Tonight Business Secretary Vince Cable will debate Shadow Chief Secretary to the Treasury Rachael Reeves on the motion 'This House believes there is no alternative to the cuts' at the Cambridge Union. Two students, Cambridge University Labour Chair Richard Johnson and Cambridge University Conservative Association committee member James Mottram debate the Government's austerity program here in the run up to the main event.
"This House believes there is no alternative to the cuts"
CUCA Committee member James Mottram argues the case for the Government.
Contrary to the pantomime view of politics so beloved of many left-wing pundits, the Conservative and Liberal government is certainly not gleeful about the current programme of fiscal consolidation. It is a policy of necessity, and one which eighteen months ago enjoyed a broad range of support across politics; all three major parties stood at the last general election promising major reductions in public spending, to address the fiscal disorder which followed the 2008 financial crisis. While the parties differed on the amount they wished to save, the rate at which they intended to reduce spending, and which if any departments should be ring-fenced, the was not a cigarette paper between them in terms of the reality that cuts needed to happen: the debate was one of detail.
Today, on the other hand, the Labour Party enjoys both a leader who is keen to disavow any connection to the Blair-Brown project of which he was a part, and the enviable luxury of Opposition. With over three years to run until the next General Election, it is hardly surprising that Labour is pursuing the politically astute policy of attacking the Government, rather than making their own arguments for dealing with the nation's problems; we shall have to wait and see how they adapt in a few years' time. Much of the most active opposition to the government's fiscal policy actually comes from trades and students' unions, groups hardly renowned for taking a considered, moderate view of political matters.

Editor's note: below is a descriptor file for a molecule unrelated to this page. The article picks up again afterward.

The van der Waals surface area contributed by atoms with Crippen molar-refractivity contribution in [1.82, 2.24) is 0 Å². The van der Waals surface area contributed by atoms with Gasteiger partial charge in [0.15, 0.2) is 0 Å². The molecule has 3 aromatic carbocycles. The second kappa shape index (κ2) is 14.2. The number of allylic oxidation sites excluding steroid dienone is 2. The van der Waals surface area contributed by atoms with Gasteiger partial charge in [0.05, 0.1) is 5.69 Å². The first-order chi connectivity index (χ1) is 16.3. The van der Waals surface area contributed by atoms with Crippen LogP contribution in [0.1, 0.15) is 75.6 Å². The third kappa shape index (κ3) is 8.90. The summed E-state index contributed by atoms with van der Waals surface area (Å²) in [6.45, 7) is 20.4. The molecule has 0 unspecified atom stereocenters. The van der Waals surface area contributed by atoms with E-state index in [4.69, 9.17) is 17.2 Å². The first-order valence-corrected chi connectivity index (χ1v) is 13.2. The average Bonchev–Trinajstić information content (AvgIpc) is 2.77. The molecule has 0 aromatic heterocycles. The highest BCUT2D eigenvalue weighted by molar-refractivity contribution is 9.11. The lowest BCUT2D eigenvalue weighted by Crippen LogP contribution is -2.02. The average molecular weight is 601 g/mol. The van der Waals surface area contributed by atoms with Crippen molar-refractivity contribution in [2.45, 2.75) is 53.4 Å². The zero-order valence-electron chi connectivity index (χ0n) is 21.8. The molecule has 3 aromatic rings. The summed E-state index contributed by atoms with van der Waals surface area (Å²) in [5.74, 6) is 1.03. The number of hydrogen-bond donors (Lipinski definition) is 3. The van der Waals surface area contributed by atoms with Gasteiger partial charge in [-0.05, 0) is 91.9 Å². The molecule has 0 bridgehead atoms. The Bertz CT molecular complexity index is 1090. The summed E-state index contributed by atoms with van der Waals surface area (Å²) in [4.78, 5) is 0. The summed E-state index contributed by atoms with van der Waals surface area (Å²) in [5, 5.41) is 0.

The problems caused by lax fiscal policy in the United States and the European Union prove the case for government policy. The difficulty of establishing a deficit reduction programme in America, thanks to the mutual intransigence of both President Obama and Tea Party extremists, was itself enough to provoke a downgrade of Americans debt. Similarly, a lack of confidence in the assurances of Mediterranean governments to take their bloated deficits seriously, and the inability of the Eurozone countries to coordinate a response to the crisis, now poses the main threat to a European (and British) economic recovery. Lacking the vast resources of the Eurozone or the United States, it is unlikely Britain would have been able to stave off a catastrophic debt downgrade, or potential default, in 2010, were it not for a realistic and committed policy of fiscal responsibility based on immediate savings and a definite target of eliminating the bulk of Britain's structural deficit within one Parliament. One only has to look at the downgrades in Europe and the US, and the chaos in stock markets which their fiscal crises provoked to see that without a Government which is so clearly serious about addressing Britain's deficit, we would be in a much worse economic situation.
It is of course unfortunate that reductions in government spending may make things more difficult for some people, and no one takes any pleasure in that fact. However, the reason that the Government is pursuing the course it has chosen is simple - there is no realistic alternative. While less money for some government departments may be an unpleasant fact, it cannot compare to the potential catastrophe of a downgrade of British gilts, and the rising borrowing costs and threat of default which that would bring. Libraries and youth clubs are good things, but they do not put bread on the table; in a time of crisis it is the duty of government to prioritise core services and, most importantly, to ensure economic stability.